Thursday, November 1, 2007

Friday, November 2 - Barry C. Silk

Barry Silk really knows how to stack things up....with three ten-letter stacks top and bottom and six seven-letter stacks left and right.

With only one exception, the words or phrases are smooth as Silk (I've always wanted to say that.)

Stacked horizontally at the top:

1A: He had a hit with "The Joint is Jumpin" (Fats Waller). Knew this one thanks to History of Popular Music...an easy A class that was also fun and informative.

15A: First #1 hit by the Beach Boys (I Get Around). We didn't cover the Beach Boys in that class, but I was a big fan of theirs.

17A: City of the Transcontinental Railroad (Reno, Nevada). I love when the answer includes city and state, although I typically struggle to figure it out. This was no exception.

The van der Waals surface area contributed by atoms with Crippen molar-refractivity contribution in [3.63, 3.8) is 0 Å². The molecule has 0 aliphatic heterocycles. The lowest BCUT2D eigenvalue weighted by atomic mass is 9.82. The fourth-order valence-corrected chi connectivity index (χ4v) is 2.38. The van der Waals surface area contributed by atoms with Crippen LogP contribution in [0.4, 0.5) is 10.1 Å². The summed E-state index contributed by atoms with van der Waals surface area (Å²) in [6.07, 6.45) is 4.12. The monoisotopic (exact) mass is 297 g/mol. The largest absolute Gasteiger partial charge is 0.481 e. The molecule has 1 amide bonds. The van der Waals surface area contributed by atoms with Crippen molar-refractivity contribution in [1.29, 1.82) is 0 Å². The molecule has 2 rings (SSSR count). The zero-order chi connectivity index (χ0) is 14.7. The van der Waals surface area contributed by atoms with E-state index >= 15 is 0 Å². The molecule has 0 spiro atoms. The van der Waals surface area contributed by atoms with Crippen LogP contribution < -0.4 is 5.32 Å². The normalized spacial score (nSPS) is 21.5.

And at the bottom:

55A: Block head? (auctioneer). Great clue, Charlie Brown.

58A: Committed a sports no-no (interfered). Even a novice like me knows that's not a good thing.

60A: Succulent African shrub popular as a bonsai (Desert Rose). Here's a picture of one...although not as a bonsai.

Stacked at upper left:

1D: Internet Explorer alternative (Firefox). That was one of the answers that just hung somewhere in my brain and wouldn't come out without a lot of coaxing.

2D: Facial feature, later in life (age line). I had age spot...although you'd rarely see just one of the damn things.

3D: Carpenter, at times (tenoner). This is the one. It's better than most -er words, though, because tenon is a much better word than, say, nail or saw.

Moving to the right...

12D: Big name in credit reports (Equifax). In case you didn't know, you can get a free credit report once a year from each of three companies (Equifax, TransUnion and Experian). Go to this site every four months, alternating the company you use. It's a good way to check and make sure no one's using your credit information.

13D: Greyhounds may run in it (bus lane). Raise your hand if you were trying to think of another word for the track in dog racing.

14D: Wilde things? (satires).

At bottom left: